Tips to help you celebrate with sparkling wine
The holidays are for celebration. With joy in our hearts and our smiles, we raise our glasses to toast friendships old and new, the accomplishments of the year now ending, and the possibilities that lie ahead. Our glasses most likely contain liquid joy, a wine that sparkles with promise, its bubbles lifting our spirits as they climb steadily, inexorably from the bottom of the glass. Nothing can keep them down. As the famous Benedictine monk Dom Pérignon exclaimed while enjoying his own champagne, "I'm drinking stars!"
Here are five things to know about sparkling wine as you prepare to toast your loved ones.
1. It ain't champagne unless it comes from Champagne.
Those of us of a certain age tend to call any bubbly champagne, the way we used to call any cola Coke or any copier a Xerox machine. But true champagne comes from the Champagne region of northern France, where producers have been zealous about protecting their brand.
What makes champagne the world's top sparkling wine? Marketing is the cynical answer. We've all seen those Belle Epoque-era posters showing champagne as the luxurious drink of the upper class.
Winemaking is important, too. In the champagne method, now more commonly called the traditional method (because "champagne method" allows other regions to link their wines with champagne), the bubbles are formed during a second fermentation in the bottle.
Other sparkling wines are made in the Charmat, or bulk, method. Essentially, they are carbonated under pressure with carbon dioxide in large tanks. This is obviously cheaper. Prosecco is made this way, and can be quite good.
2. Vintage isn't (always) important.
Many sparkling wines do not carry a vintage date on the label. They are "nonvintage" wines, or as some producers prefer, "multi-vintage," blending wines from several harvests.
The multi-vintage blending practice developed as a hedge against Champagne's uncertain northern climate, but also because producers wanted to develop a consistent house style. By blending reserve wines from older vintages with the new harvest, they could guard against the excessive ripeness of a hot year or the more anemic wines of a rainy vintage. Some producers use a solera system, similar to what's used in making sherry or aged tawny Port. A solera is a blend of several vintages; each year, a portion is used to add complexity and an aged character to the new blend, while some fresh wine is added. It's rather like a sourdough levain for bread.
Vintage-dated sparkling wines are from better years, or more consistent climates. Vintage champagnes are aged longer to give the complexity that reserve wines add to a multi-vintage blend. They are priced accordingly.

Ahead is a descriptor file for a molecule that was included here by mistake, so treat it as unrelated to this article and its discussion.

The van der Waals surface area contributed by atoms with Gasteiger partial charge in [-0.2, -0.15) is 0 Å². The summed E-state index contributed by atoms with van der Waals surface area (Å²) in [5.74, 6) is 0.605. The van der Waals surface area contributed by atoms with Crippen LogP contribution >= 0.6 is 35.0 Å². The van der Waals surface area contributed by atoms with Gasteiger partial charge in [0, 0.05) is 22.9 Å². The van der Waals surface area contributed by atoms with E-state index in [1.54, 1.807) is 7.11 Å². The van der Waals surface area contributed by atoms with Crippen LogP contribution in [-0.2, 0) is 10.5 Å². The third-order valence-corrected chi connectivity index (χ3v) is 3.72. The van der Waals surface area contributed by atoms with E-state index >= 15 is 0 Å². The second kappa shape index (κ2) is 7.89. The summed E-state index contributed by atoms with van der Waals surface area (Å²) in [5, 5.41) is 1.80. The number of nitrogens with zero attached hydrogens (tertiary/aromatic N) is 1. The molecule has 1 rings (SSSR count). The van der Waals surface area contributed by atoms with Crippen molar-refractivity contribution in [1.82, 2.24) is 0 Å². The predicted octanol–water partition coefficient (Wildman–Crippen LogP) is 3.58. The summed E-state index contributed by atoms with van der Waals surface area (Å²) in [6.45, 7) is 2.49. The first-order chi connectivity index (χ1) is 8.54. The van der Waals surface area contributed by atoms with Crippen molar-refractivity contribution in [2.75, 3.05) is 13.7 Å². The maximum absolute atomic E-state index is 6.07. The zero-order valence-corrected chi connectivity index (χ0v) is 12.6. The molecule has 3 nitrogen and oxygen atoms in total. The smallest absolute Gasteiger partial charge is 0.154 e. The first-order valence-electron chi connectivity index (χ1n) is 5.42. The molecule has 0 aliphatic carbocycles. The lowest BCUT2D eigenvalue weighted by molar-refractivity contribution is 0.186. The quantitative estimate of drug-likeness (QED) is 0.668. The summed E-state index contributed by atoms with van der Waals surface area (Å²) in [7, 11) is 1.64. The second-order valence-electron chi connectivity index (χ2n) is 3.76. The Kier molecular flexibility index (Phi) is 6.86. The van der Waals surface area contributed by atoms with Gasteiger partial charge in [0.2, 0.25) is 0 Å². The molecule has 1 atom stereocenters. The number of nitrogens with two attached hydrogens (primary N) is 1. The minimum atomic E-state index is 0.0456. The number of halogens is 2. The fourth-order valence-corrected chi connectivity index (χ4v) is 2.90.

3. Wine is the noun, sparkling is the modifier.
We tend to value sparkling wines for their bubbles and the celebrations they mark. But bubbly is -- first and foremost -- wine. This is especially true of the finest champagnes, which show as much depth, complexity and aging ability as the great Bordeaux and Burgundies.
If you get hooked on champagne, you can spend some glorious days divining the terroir nuances of the Cotes des Blancs, where the vibrant fruit of chardonnay reigns supreme, or the more minerally wines of the Montagnes de Reims, based on pinot noir and pinot meunier. Or the wines of the Marne Valley, where the sandier soils have their own softer expression. If you want to explore the region, start with Peter Liem's masterful work, "Champagne" (complete with topographical maps). And then check your bank account -- this will be expensive research.
4. Because it's not just about the bubbles, it's not just about toasting.
"Bubbles go with everything" is my mantra. (Well, one of them.) Sparkling wine is extremely food-friendly, because the bubbles and acidity refresh your palate. A rich champagne can accompany a fancy meal, while a lighter Spanish cava pairs well with tapas and appetizers.
Bubbles also have an affinity for fat, salt and crunch. Fried chicken, french fries and even popcorn. If you want to be truly decadent, in a wine geek way, try champagne with a Popeye's chicken sandwich.
5. Don't drink it in a coupe.
Does anyone have coupes today? These are the wide, shallow glasses in those Belle Epoque posters. Tall, narrow glasses called flutes are more common now. Flutes channel the bubbles directly to the top. They're great for toasting, but if you want to enjoy your sparkling wine as wine (see above, Nos. 3 and 4), use a tulip-shaped glass.
With these points in mind, I hope you have a wonderful, bubbly holiday season.